Write and call Washington right now!

There are two key points:

First, complain about the decision to begin enforcement. Explain that this should not happen prior to the fair consideration and public hearing of the issue. Tell them that it seems patently unfair and biased. Explain that people out here are mad as hell. The pet policy worked fine for 20 years. There is no need to change it abruptly prior to fair, full and careful consideration.

Second, demand to know who in "Washington" is insisting on the change in policy and why they require that this substantial change be implemented prior to public input.

--- Print Sample Letters ---
--- Click on Word or Acrobat Links Below! ---

Sample Letter:

Click here for letters in Microsoft Word (.doc) format. This is best as you can insert your own words, change fonts, etc. to personalize the letters. They're much more effective if they aren't form letters.

- or -

Click here for letters in Acrobat (.pdf) format (if you can't use the Word version above). You will need to have installed the free and easy-to-install Adobe Acrobat Reader program -- click here to do that first if needed!

Dear ___________________,

The National Park Service has repeatedly promised that it will give the public a fair process with regard to proposed changes to the long enjoyed traditional practice of allowing off leash dog walking recreation in some parts of the Golden Gate National Recreation Area. But now the public input process is being subverted by the GGNRA suddenly reversing its longstanding policy which allowed off-leash dogs in certain areas -- before the public input process occurs.

That is unfair.

The Park Service says it is setting up an Advanced Notice of Proposed Rulemaking, which it suggests will fairly allow the public to have input on this highly unpopular change. Nevertheless, the GGNRA employees announce that they have unilaterally reversed the current policy before the ANPR public input process begins. What good is a public input process if the agency is so committed to the change that it insists on abruptly reversing its longstanding policy and aggressively escalating enforcement just prior to the public comment period?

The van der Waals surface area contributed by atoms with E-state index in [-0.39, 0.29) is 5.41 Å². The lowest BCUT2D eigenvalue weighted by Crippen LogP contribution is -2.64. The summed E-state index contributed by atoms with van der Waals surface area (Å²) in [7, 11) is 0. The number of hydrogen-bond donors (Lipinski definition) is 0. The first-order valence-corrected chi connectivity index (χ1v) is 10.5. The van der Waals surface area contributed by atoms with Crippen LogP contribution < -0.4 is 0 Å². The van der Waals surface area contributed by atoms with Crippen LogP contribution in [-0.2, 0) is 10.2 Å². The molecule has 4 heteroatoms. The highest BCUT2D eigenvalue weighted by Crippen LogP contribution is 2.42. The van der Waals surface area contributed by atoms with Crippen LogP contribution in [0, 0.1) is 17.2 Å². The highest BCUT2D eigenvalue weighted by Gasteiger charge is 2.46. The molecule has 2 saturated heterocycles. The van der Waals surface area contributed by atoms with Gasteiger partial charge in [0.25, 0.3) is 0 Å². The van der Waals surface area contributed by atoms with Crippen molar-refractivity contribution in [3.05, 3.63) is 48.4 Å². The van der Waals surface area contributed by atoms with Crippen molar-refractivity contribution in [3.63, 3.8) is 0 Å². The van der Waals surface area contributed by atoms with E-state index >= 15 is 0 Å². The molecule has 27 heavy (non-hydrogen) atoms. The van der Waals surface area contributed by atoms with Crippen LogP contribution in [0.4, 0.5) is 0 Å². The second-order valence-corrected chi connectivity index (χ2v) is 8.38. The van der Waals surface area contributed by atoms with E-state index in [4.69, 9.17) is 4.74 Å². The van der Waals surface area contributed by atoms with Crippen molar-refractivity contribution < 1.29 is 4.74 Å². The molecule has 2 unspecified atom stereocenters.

The Federal Court previously criticized similar GGNRA efforts that appeared to seek to create a fait accompli which would interfere with a fair public input process:

"These excerpts show an intent on the part of the National Park Service to railroad through the closure, to maintain secrecy, to unleash the fencing with lightening speed, and to establish a fait accompli."

Ft. Funston Dog Walkers v. Babbitt,
96 F. Supp 2d 1021, 1037-38 (2000).

As the prior policy and legal interpretation worked well for twenty years, there is no need to unfairly ramrod though immediate implementation of a new policy prior to full consideration of the merits of the change. The GGNRA gives no explanation of why it needs to move so quickly.

This is all even worse public policy because the change is so significant. It would have a huge impact on the quality of life of so many in this densely populated urban area. Many would not take advantage of the opportunity to visit the parks but for the activity of walking our dogs. They give us company, joy and protection, and provide a reason to get outdoors.

The GGNRA staff blames the new enforcement regime on "Washington." Please explain whether this change is in fact coming from "Washington". If so, who is insisting on making the change prior to a fair public input process, and why?